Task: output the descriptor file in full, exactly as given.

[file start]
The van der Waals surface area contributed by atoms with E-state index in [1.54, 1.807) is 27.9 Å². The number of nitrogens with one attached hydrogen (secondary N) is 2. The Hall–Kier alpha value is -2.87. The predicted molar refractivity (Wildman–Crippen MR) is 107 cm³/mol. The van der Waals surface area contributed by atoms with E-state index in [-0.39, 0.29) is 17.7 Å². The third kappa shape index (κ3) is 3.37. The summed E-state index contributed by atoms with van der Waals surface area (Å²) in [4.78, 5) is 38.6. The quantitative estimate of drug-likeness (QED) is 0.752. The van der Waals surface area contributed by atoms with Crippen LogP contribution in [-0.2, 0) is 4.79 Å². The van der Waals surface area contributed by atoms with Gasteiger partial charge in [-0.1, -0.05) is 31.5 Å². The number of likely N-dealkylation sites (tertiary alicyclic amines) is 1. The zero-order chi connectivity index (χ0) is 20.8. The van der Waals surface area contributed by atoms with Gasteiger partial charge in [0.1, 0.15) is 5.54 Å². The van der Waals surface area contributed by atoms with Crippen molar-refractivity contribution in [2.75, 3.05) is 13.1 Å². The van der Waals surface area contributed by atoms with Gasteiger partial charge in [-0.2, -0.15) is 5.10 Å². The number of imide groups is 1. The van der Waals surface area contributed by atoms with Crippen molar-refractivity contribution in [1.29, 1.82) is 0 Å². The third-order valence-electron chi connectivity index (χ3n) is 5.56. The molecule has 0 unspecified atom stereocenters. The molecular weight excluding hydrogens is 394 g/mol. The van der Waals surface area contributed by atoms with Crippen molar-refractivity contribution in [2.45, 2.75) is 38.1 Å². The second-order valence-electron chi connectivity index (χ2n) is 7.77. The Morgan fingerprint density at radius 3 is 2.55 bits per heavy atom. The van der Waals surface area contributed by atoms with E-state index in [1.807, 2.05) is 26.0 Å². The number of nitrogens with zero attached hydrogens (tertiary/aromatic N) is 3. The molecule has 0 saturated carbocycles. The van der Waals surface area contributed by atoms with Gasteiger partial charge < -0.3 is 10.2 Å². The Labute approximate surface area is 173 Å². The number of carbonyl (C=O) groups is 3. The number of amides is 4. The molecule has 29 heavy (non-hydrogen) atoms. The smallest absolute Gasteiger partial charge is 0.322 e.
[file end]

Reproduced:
The van der Waals surface area contributed by atoms with E-state index in [1.54, 1.807) is 27.9 Å². The number of nitrogens with one attached hydrogen (secondary N) is 2. The Hall–Kier alpha value is -2.87. The predicted molar refractivity (Wildman–Crippen MR) is 107 cm³/mol. The van der Waals surface area contributed by atoms with E-state index in [-0.39, 0.29) is 17.7 Å². The third kappa shape index (κ3) is 3.37. The summed E-state index contributed by atoms with van der Waals surface area (Å²) in [4.78, 5) is 38.6. The quantitative estimate of drug-likeness (QED) is 0.752. The van der Waals surface area contributed by atoms with Crippen LogP contribution in [-0.2, 0) is 4.79 Å². The van der Waals surface area contributed by atoms with Gasteiger partial charge in [-0.1, -0.05) is 31.5 Å². The number of likely N-dealkylation sites (tertiary alicyclic amines) is 1. The zero-order chi connectivity index (χ0) is 20.8. The van der Waals surface area contributed by atoms with Gasteiger partial charge in [0.1, 0.15) is 5.54 Å². The van der Waals surface area contributed by atoms with Crippen molar-refractivity contribution in [2.75, 3.05) is 13.1 Å². The van der Waals surface area contributed by atoms with Gasteiger partial charge in [-0.2, -0.15) is 5.10 Å². The number of imide groups is 1. The van der Waals surface area contributed by atoms with Crippen molar-refractivity contribution in [1.29, 1.82) is 0 Å². The third-order valence-electron chi connectivity index (χ3n) is 5.56. The molecule has 0 unspecified atom stereocenters. The molecular weight excluding hydrogens is 394 g/mol. The van der Waals surface area contributed by atoms with Crippen molar-refractivity contribution in [2.45, 2.75) is 38.1 Å². The second-order valence-electron chi connectivity index (χ2n) is 7.77. The Morgan fingerprint density at radius 3 is 2.55 bits per heavy atom. The van der Waals surface area contributed by atoms with E-state index in [1.807, 2.05) is 26.0 Å². The number of nitrogens with zero attached hydrogens (tertiary/aromatic N) is 3. The molecule has 0 saturated carbocycles. The van der Waals surface area contributed by atoms with Gasteiger partial charge < -0.3 is 10.2 Å². The Labute approximate surface area is 173 Å². The number of carbonyl (C=O) groups is 3. The number of amides is 4. The molecule has 29 heavy (non-hydrogen) atoms. The smallest absolute Gasteiger partial charge is 0.322 e.